Alexandria Digital Research Library

Modeling Evacuation Vulnerability

Author:
Brachman, Micah L.
Degree Grantor:
University of California, Santa Barbara. Geography
Degree Supervisor:
Richard Church
Place of Publication:
[Santa Barbara, Calif.]
Publisher:
University of California, Santa Barbara
Creation Date:
2012
Issued Date:
2012
Topics:
Operations Research, Geography, and Area Planning and Development
Keywords:
Hazards
Evacuation
Wildfire
Genres:
Dissertations, Academic and Online resources
Dissertation:
Ph.D.--University of California, Santa Barbara, 2012
Description:

Emergency evacuations are essential for protecting people from hazardous events such as wildfires, tsunamis, hurricanes, industrial accidents, and terrorist actions. One way to assess the effectiveness of an evacuation plan is through mathematical models that represent the road topology, population characteristics, and hazard conditions of a specific geographic area. Current emergency evacuation models are often based upon assumptions about spatial behavior that may poorly represent human actions during an actual evacuation. Our research challenges these assumptions with empirical data from a survey of people in Santa Barbara affected by the Jesusita Fire. The stay-or-go decision of people living in a mandatory evacuation area is of critical importance to emergency managers, thus we use survival analysis to measure the impact of risk perception, distance from the fire, and environmental conditions on this decision. Another critical decision made by evacuees is which route to take when evacuating, thus we analyze empirical evacuation route data and determine which wayfinding strategies were employed by Jesusita Fire evacuees. We develop a Rayleigh probability model and a network flow model based on the results of these analyses, which are integrated with a traffic microsimulation of our study area. This simulation allows us to generate evacuation time estimates that explicitly account for behavioral uncertainty, and to assess the effectiveness of different traffic management strategies. The objectives of this research are to develop a better understanding of spatial behavior during an emergency evacuation, and develop new models that may help reduce evacuation vulnerability.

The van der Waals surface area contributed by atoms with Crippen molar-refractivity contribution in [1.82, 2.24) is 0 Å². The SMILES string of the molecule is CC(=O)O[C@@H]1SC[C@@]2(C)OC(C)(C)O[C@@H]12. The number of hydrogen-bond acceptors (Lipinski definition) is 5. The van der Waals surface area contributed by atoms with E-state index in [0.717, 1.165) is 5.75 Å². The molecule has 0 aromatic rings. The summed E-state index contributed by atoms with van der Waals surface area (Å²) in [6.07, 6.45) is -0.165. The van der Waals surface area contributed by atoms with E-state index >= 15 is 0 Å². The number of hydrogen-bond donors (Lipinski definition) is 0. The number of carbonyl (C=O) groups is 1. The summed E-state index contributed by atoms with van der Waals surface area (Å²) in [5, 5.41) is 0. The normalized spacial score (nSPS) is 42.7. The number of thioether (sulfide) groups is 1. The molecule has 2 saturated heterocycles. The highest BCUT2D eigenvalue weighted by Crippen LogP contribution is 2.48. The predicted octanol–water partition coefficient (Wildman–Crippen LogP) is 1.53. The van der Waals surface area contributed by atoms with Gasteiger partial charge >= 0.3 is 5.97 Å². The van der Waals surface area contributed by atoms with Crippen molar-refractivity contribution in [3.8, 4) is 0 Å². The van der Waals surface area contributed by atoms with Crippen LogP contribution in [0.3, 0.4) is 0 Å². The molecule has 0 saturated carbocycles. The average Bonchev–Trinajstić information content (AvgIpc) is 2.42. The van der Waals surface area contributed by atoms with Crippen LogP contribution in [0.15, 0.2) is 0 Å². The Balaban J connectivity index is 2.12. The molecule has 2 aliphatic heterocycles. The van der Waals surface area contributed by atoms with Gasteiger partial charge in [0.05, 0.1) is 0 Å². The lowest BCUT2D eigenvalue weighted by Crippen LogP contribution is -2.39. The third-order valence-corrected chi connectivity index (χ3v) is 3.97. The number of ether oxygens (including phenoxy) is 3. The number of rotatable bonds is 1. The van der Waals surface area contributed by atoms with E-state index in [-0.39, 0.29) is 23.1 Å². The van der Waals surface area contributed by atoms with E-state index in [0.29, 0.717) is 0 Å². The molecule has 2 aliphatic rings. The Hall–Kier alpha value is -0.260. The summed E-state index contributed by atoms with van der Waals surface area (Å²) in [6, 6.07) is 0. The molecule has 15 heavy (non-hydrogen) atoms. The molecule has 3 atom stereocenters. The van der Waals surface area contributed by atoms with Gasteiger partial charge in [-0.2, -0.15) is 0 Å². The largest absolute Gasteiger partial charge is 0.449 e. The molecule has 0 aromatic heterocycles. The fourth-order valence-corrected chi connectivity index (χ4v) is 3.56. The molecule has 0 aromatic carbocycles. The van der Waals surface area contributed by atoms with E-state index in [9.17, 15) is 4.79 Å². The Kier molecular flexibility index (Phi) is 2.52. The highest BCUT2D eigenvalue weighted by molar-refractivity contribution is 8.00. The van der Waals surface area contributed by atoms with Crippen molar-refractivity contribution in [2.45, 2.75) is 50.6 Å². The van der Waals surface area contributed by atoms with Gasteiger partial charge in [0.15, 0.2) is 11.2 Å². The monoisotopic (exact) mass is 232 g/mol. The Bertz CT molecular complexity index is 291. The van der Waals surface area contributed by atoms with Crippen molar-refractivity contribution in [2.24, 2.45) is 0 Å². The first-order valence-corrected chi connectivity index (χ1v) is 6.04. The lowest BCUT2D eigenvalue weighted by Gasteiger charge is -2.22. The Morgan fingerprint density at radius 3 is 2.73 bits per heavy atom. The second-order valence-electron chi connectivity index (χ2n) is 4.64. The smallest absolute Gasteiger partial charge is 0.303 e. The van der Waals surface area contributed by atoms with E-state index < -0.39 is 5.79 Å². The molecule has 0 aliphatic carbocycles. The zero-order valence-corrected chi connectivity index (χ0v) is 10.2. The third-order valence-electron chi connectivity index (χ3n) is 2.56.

Physical Description:
1 online resource (198 pages)
Format:
Text
Collection(s):
UCSB electronic theses and dissertations
ARK:
ark:/48907/f3j964b8
ISBN:
9781267933621
Catalog System Number:
990039502840203776
Rights:
Inc.icon only.dark In Copyright
Copyright Holder:
Micah Brachman
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